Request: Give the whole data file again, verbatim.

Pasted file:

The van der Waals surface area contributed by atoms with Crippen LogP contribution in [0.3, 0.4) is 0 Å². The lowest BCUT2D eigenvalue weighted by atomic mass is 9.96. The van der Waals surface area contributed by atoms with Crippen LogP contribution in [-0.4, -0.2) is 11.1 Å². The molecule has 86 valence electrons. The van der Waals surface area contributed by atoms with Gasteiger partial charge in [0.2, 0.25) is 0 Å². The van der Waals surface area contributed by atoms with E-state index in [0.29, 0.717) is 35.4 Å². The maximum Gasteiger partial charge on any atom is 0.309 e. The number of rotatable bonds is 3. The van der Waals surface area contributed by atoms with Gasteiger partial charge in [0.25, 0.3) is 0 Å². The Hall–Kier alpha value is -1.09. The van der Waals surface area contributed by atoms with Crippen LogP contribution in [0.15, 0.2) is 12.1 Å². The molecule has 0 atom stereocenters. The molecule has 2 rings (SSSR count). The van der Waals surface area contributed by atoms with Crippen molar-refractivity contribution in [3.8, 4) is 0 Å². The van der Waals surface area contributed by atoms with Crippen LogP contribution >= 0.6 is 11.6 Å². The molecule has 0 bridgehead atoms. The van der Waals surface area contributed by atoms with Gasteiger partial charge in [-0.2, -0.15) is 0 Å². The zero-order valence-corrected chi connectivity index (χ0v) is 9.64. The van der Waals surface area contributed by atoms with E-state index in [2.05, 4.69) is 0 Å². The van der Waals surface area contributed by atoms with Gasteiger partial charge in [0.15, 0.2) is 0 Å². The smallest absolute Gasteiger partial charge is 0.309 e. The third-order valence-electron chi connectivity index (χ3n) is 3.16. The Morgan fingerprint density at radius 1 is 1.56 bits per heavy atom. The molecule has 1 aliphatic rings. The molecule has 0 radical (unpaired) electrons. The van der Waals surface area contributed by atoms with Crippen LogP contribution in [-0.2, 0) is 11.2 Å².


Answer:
The van der Waals surface area contributed by atoms with Crippen LogP contribution in [0.3, 0.4) is 0 Å². The lowest BCUT2D eigenvalue weighted by atomic mass is 9.96. The van der Waals surface area contributed by atoms with Crippen LogP contribution in [-0.4, -0.2) is 11.1 Å². The molecule has 86 valence electrons. The van der Waals surface area contributed by atoms with Gasteiger partial charge in [0.2, 0.25) is 0 Å². The van der Waals surface area contributed by atoms with E-state index in [0.29, 0.717) is 35.4 Å². The maximum Gasteiger partial charge on any atom is 0.309 e. The number of rotatable bonds is 3. The van der Waals surface area contributed by atoms with Gasteiger partial charge in [0.25, 0.3) is 0 Å². The Hall–Kier alpha value is -1.09. The van der Waals surface area contributed by atoms with Crippen LogP contribution in [0.15, 0.2) is 12.1 Å². The molecule has 0 atom stereocenters. The molecule has 2 rings (SSSR count). The van der Waals surface area contributed by atoms with Crippen molar-refractivity contribution in [3.8, 4) is 0 Å². The van der Waals surface area contributed by atoms with Crippen LogP contribution >= 0.6 is 11.6 Å². The molecule has 0 bridgehead atoms. The van der Waals surface area contributed by atoms with Gasteiger partial charge in [-0.2, -0.15) is 0 Å². The zero-order valence-corrected chi connectivity index (χ0v) is 9.64. The van der Waals surface area contributed by atoms with E-state index in [2.05, 4.69) is 0 Å². The van der Waals surface area contributed by atoms with Gasteiger partial charge in [0.15, 0.2) is 0 Å². The smallest absolute Gasteiger partial charge is 0.309 e. The third-order valence-electron chi connectivity index (χ3n) is 3.16. The Morgan fingerprint density at radius 1 is 1.56 bits per heavy atom. The molecule has 1 aliphatic rings. The molecule has 0 radical (unpaired) electrons. The van der Waals surface area contributed by atoms with Crippen LogP contribution in [-0.2, 0) is 11.2 Å².